Breast Cancer Prevention (PDQ®): Prevention - Health Professional Information [NCI] - Description of Evidence
Incidence of Outcomes Per 1,000 Women continued...
A retrospective cohort study was conducted to evaluate the impact of bilateral prophylactic mastectomy on the subsequent occurrence of breast cancer among women at high and moderate risk of breast cancer on the basis of family history. Most women in this retrospective series (90%) had undergone subcutaneous rather than total mastectomy, which is the procedure of choice for maximum breast tissue removal. Median follow-up after surgery was 14 years. All women included in the report had some family history of cancer and were classified as high risk or moderate risk for breast cancer based on the pattern of breast cancer in the family. Expected cases of breast cancer were estimated for moderate- and high-risk women using the Gail model and the observed rates of breast cancer among sisters of the probands. The reduction in risk for moderate-risk women was 89%; for high-risk women, the reduction ranged from 90% to 94% depending on the method used to calculate expected rates of breast cancer. The reduction in risk of death from breast cancer ranged from 100% among moderate-risk women to 81% among high-risk women. Information on BRCA1 or BRCA2 mutation status was not known. Although this study provides the best evidence available to date that prophylactic surgery offers benefits despite the fact that some breast tissue remains postsurgery, some factors may bias the estimate of benefit. Criteria used to classify women at high risk would include women from families misclassified as having an autosomal-dominant inherited pattern and women from inherited-syndrome families who are not at high risk because they did not inherit the susceptibility genotype. These factors may tend to overestimate the benefits of prophylactic surgery. Most of the women, however, who underwent prophylactic surgery would never have gone on to develop breast cancer. Thus, many were treated for the few who truly benefited by having their breast cancer prevented. Among the 425 moderate-risk women who had prophylactic mastectomy, the estimated number of breast cancer cases expected to occur was 37.4; among the 214 high-risk women, the estimates ranged from 30.0 to 52.9, depending on the model used to estimate breast cancer occurrence. Thus, bilateral prophylactic mastectomy as an option for women should be considered in association with cancer risk assessment and counseling regarding all the available preventive options, which now include tamoxifen as a preventive agent.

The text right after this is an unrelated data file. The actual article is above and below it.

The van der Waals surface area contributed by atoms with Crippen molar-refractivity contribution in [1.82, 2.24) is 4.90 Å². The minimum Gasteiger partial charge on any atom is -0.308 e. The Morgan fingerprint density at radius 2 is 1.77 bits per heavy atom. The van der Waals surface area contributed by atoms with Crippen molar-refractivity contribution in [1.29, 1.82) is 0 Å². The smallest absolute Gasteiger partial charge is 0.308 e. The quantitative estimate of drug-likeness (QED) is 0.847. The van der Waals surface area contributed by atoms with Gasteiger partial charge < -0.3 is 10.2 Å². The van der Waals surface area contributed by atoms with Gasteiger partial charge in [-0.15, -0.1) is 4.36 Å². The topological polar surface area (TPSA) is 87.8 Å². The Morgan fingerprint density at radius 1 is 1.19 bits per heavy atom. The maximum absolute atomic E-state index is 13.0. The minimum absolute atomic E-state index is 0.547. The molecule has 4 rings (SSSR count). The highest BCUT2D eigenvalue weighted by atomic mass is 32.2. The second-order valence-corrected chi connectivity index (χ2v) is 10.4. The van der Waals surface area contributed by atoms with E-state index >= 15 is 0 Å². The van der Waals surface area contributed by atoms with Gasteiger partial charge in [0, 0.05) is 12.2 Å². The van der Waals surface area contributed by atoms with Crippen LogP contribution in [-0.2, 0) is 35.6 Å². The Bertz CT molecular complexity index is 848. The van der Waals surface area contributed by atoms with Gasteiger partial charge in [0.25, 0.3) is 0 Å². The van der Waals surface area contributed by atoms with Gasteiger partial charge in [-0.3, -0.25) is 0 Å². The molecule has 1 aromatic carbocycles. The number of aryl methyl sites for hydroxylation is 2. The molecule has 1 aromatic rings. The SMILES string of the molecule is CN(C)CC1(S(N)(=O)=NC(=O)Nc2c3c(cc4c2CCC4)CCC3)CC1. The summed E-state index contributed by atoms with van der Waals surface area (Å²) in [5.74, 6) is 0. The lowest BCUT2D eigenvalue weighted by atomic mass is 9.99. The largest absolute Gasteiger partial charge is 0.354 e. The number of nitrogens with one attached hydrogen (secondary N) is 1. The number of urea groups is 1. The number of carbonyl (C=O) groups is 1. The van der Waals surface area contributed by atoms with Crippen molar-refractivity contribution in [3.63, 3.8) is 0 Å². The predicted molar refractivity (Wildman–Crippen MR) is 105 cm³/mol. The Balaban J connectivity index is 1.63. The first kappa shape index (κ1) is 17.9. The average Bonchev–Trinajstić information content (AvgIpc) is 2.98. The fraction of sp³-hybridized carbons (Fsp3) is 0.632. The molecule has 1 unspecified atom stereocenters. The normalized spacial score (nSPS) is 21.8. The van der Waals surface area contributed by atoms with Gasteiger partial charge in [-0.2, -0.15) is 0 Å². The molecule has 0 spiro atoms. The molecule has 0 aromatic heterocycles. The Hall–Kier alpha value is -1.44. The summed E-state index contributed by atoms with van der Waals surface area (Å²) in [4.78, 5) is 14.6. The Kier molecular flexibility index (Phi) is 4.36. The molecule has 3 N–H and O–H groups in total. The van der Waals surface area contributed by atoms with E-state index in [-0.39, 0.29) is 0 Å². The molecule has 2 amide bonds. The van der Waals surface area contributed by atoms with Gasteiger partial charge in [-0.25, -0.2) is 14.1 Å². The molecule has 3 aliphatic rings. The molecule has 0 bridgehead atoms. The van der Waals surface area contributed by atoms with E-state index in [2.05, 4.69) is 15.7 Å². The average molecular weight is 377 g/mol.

Studies of the harms of prophylactic mastectomy have been retrospective. Most women reported relief of anxiety about breast cancer, and few were dissatisfied with their choice to undergo the procedure. A higher dissatisfaction rate occurred among women who chose reconstruction over those who did not.
Women at high risk due to BRCA1 or BRCA2 gene mutations who had prophylactic oophorectomies to prevent ovarian cancer were found to have a lower incidence of breast cancer than age-matched mutation carriers who did not undergo prophylactic oophorectomy.[110,111,112] The reported reductions in RR were approximately 50%. These observational studies, however, are confounded by selection bias, family relationships between patients and controls, indications for oophorectomy, and inadequate information about hormone use. A prospective cohort study has confirmed a reduction in breast cancer risk by about 50% with prophylactic oophorectomy, and a greater reduction in BRCA2 mutation carriers than in BRCA1 carriers.